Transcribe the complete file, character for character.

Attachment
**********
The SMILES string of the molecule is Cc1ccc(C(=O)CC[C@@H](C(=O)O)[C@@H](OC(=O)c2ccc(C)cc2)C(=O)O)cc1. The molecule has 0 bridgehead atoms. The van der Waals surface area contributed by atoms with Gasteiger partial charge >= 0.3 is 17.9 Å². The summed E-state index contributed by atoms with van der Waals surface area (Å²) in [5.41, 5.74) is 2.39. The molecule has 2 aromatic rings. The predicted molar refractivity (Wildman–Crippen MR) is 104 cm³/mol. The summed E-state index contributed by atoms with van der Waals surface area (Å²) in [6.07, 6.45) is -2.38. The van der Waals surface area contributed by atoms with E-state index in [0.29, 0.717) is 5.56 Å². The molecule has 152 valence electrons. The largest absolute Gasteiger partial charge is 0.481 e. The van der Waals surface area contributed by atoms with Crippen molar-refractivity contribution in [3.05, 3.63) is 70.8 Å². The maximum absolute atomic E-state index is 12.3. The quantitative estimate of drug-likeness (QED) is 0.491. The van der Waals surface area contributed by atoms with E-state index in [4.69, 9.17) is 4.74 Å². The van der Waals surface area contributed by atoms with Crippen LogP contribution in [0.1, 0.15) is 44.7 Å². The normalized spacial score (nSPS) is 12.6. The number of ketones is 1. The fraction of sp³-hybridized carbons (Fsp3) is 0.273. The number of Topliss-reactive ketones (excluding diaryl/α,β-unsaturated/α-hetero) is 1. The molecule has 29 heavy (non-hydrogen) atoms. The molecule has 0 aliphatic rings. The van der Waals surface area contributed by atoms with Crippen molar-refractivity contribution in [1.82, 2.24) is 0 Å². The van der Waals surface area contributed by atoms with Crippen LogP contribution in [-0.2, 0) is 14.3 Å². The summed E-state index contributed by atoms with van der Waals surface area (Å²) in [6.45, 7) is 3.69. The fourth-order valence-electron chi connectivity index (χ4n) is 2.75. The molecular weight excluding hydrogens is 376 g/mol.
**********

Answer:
The SMILES string of the molecule is Cc1ccc(C(=O)CC[C@@H](C(=O)O)[C@@H](OC(=O)c2ccc(C)cc2)C(=O)O)cc1. The molecule has 0 bridgehead atoms. The van der Waals surface area contributed by atoms with Gasteiger partial charge >= 0.3 is 17.9 Å². The summed E-state index contributed by atoms with van der Waals surface area (Å²) in [5.41, 5.74) is 2.39. The molecule has 2 aromatic rings. The predicted molar refractivity (Wildman–Crippen MR) is 104 cm³/mol. The summed E-state index contributed by atoms with van der Waals surface area (Å²) in [6.07, 6.45) is -2.38. The van der Waals surface area contributed by atoms with E-state index in [0.29, 0.717) is 5.56 Å². The molecule has 152 valence electrons. The largest absolute Gasteiger partial charge is 0.481 e. The van der Waals surface area contributed by atoms with Crippen molar-refractivity contribution in [3.05, 3.63) is 70.8 Å². The maximum absolute atomic E-state index is 12.3. The quantitative estimate of drug-likeness (QED) is 0.491. The van der Waals surface area contributed by atoms with E-state index in [4.69, 9.17) is 4.74 Å². The van der Waals surface area contributed by atoms with Crippen LogP contribution in [0.1, 0.15) is 44.7 Å². The normalized spacial score (nSPS) is 12.6. The number of ketones is 1. The fraction of sp³-hybridized carbons (Fsp3) is 0.273. The number of Topliss-reactive ketones (excluding diaryl/α,β-unsaturated/α-hetero) is 1. The molecule has 29 heavy (non-hydrogen) atoms. The molecule has 0 aliphatic rings. The van der Waals surface area contributed by atoms with Crippen molar-refractivity contribution in [1.82, 2.24) is 0 Å². The van der Waals surface area contributed by atoms with Crippen LogP contribution in [-0.2, 0) is 14.3 Å². The summed E-state index contributed by atoms with van der Waals surface area (Å²) in [6.45, 7) is 3.69. The fourth-order valence-electron chi connectivity index (χ4n) is 2.75. The molecular weight excluding hydrogens is 376 g/mol.